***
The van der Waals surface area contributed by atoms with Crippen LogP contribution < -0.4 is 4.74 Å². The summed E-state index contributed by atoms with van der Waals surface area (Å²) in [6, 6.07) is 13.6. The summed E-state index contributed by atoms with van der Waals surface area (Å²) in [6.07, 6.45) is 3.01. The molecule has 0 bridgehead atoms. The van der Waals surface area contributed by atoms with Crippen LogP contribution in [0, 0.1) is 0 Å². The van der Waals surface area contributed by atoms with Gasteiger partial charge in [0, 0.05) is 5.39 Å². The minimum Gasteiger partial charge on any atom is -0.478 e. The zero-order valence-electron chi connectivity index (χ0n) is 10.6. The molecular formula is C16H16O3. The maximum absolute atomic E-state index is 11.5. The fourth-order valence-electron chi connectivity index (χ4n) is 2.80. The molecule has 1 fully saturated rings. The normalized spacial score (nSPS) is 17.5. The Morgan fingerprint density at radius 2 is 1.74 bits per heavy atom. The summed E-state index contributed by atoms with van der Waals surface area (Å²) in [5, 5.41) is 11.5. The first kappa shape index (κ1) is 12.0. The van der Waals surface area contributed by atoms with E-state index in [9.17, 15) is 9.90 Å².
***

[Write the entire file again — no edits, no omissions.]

The van der Waals surface area contributed by atoms with Crippen LogP contribution < -0.4 is 4.74 Å². The summed E-state index contributed by atoms with van der Waals surface area (Å²) in [6, 6.07) is 13.6. The summed E-state index contributed by atoms with van der Waals surface area (Å²) in [6.07, 6.45) is 3.01. The molecule has 0 bridgehead atoms. The van der Waals surface area contributed by atoms with Crippen LogP contribution in [0, 0.1) is 0 Å². The van der Waals surface area contributed by atoms with Gasteiger partial charge in [0, 0.05) is 5.39 Å². The minimum Gasteiger partial charge on any atom is -0.478 e. The zero-order valence-electron chi connectivity index (χ0n) is 10.6. The molecular formula is C16H16O3. The maximum absolute atomic E-state index is 11.5. The fourth-order valence-electron chi connectivity index (χ4n) is 2.80. The molecule has 1 fully saturated rings. The normalized spacial score (nSPS) is 17.5. The Morgan fingerprint density at radius 2 is 1.74 bits per heavy atom. The summed E-state index contributed by atoms with van der Waals surface area (Å²) in [5, 5.41) is 11.5. The first kappa shape index (κ1) is 12.0. The van der Waals surface area contributed by atoms with E-state index in [9.17, 15) is 9.90 Å².